That’s too much to hope for, I realize, but significantly cutting down on America’s litigiousness might be yet another unanticipated side effect of the Kung Flu.*
Word comes that the NCAA is thinking of moving its football season to spring. Several smaller conferences have already cancelled their fall football seasons. Some NFL teams, like the Packers, have already announced ludicrous “social distancing” policies that will result in, at best, 1/3-capacity crowds on gameday. It’s quite possible that the NFL will end up playing the “Black national anthem” to empty stadiums come September.**
It’s not fear of COVID driving this. It’s fear of lawsuits. Consider that the NFL has also announced their “post-game social distancing policy:”
NFL teams will be forbidden from postgame interactions within 6 feet of each other and jersey exchanges between players will be prohibited during the 2020 season, sources say.
So you can bang on a guy every play for four quarters, getting slathered in three out of four of his bodily fluids for going on three hours… but you can’t shake his hand after the game, or switch jerseys with him. That’s the kind of thing that only makes sense to lawyers — you can’t sue, say, “the Dallas Cowboys” for your case of COVID, but you can sue So-and-So, the Cowboys’ left tackle, if you come down with it. Same thing with the NCAA. You can’t sue the stadium, you can’t sue the fan in seat 42A, but you can sue the college. It’s all about where the buck lands — who’s going to be named in the tort?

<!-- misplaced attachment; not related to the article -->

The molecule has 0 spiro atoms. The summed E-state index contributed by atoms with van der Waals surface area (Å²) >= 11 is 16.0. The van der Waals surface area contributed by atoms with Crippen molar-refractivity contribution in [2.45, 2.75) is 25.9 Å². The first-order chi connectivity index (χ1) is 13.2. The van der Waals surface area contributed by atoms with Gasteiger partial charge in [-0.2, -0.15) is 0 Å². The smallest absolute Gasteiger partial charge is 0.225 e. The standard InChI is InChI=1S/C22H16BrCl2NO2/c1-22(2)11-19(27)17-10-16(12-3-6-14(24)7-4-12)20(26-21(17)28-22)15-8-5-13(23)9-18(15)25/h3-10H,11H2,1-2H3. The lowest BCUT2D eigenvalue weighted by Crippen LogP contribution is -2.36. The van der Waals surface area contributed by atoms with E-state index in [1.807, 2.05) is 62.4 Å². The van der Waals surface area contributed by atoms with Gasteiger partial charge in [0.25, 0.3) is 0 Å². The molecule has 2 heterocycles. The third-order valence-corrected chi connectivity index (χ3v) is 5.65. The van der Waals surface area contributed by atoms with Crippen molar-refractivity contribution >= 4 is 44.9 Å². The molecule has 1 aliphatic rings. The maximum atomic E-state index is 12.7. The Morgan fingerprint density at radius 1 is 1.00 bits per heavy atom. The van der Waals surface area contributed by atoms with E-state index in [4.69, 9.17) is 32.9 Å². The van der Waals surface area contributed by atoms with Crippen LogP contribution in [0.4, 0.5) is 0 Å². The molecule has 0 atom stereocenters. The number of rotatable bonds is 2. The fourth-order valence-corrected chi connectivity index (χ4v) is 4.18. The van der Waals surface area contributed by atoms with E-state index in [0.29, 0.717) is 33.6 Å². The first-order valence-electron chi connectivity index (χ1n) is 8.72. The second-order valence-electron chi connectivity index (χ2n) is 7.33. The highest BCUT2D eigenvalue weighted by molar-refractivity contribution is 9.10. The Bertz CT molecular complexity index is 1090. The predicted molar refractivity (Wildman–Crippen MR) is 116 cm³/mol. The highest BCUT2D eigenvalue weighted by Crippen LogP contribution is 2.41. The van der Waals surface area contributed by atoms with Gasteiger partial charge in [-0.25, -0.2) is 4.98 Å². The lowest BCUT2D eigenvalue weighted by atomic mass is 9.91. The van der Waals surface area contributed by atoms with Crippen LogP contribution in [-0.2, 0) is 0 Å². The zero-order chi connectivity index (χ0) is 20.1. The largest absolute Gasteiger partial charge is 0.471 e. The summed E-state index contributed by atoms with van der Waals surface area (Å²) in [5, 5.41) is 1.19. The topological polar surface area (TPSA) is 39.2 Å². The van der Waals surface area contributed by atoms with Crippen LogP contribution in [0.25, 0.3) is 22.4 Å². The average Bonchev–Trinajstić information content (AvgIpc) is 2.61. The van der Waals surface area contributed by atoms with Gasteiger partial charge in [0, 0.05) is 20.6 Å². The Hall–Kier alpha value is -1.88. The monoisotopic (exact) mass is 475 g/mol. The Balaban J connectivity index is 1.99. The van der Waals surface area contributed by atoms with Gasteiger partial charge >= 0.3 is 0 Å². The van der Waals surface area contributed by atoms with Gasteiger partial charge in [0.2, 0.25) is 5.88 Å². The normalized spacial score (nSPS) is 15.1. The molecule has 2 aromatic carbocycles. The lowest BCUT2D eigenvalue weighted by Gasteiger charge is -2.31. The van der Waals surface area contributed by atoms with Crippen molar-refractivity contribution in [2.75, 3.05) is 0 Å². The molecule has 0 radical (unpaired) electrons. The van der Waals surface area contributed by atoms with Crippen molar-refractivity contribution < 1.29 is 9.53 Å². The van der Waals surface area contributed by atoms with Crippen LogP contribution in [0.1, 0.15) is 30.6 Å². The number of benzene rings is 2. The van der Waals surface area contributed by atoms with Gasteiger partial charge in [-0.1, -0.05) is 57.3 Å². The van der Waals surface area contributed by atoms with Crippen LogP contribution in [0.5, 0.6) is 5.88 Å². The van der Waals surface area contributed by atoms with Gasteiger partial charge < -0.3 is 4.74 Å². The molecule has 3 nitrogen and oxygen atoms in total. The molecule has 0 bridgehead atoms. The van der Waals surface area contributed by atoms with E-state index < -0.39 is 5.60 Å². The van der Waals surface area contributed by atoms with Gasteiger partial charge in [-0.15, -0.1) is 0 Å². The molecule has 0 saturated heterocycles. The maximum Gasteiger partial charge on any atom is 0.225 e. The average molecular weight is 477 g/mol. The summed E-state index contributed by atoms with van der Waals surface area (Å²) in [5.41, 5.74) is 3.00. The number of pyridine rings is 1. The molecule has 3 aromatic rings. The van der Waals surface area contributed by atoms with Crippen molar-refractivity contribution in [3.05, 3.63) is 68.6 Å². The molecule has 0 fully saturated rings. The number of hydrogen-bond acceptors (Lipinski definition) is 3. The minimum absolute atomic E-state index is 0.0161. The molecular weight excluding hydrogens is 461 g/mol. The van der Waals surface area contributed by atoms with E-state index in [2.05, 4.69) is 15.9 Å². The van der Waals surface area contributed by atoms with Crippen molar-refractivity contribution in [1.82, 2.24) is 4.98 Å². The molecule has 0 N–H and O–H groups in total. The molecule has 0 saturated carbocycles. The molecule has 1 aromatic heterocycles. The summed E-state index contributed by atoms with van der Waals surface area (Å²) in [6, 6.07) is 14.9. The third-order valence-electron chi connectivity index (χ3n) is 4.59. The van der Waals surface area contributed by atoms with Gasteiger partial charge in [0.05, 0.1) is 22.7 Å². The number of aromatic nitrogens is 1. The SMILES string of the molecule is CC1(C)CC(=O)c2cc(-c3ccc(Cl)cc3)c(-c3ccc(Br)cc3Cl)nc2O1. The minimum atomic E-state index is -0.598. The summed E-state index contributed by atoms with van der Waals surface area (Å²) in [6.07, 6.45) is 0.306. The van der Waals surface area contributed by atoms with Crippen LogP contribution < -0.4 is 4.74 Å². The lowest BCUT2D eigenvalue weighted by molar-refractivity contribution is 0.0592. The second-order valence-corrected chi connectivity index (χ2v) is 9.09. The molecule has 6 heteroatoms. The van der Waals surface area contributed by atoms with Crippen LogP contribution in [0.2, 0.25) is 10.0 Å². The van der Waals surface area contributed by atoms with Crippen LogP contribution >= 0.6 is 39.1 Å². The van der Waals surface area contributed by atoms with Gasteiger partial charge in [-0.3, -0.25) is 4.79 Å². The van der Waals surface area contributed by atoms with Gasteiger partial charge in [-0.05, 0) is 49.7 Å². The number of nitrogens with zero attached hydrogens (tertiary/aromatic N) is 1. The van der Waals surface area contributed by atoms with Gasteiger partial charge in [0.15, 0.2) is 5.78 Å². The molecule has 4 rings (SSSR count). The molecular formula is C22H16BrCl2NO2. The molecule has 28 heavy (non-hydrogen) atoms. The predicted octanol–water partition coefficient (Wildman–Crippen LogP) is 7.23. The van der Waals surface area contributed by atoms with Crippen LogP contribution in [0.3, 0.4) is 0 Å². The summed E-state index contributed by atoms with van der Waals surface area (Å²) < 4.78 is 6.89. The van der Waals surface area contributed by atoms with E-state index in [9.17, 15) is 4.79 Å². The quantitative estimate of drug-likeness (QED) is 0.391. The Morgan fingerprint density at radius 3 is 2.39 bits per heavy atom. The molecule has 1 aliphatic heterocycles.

It might take one of these nuisance lawsuits actually getting to court before we finally break free of this COVID nonsense, but break free we shall. Because who’s gonna win, the fan in seat 24B, or the University of Southern California? All the defense has to do is point out that there’s no possible way to establish transmission of the virus, and we all go back to “you pays your money, you takes your chances” when it comes to event attendance.
And once that happens, the ongoing mask hysteria loses its last conceivable rationale. Once it has been established that you can’t sue the grocery store for letting people without masks in, the management is going to tell Karen to stuff it, because their bottom line demands it. And the precedent can be extended in all sorts of useful ways, by deep-pocketed entities that — let’s face it — do most of their business CYA-style, working far harder to avoid pesky lawsuits than they do to deliver the goods.
*Is anyone else starting to actually kinda like this bug? I mean, the educational system is voluntarily putting itself out of business… that alone is a big win, yuuuuuge, and then there’s cord-cutting, the end of sportsball mania… provided it doesn’t start a giant war (see previous post), the Wuhan Flu might end up being one of the best things to happen to America in a long, long time.
**Which raises the fascinating philosophical conundrum: If a bunch of spoiled multi-millionaire felons kneel for the real National Anthem and no one’s there to see it, did it really happen?Loading Likes...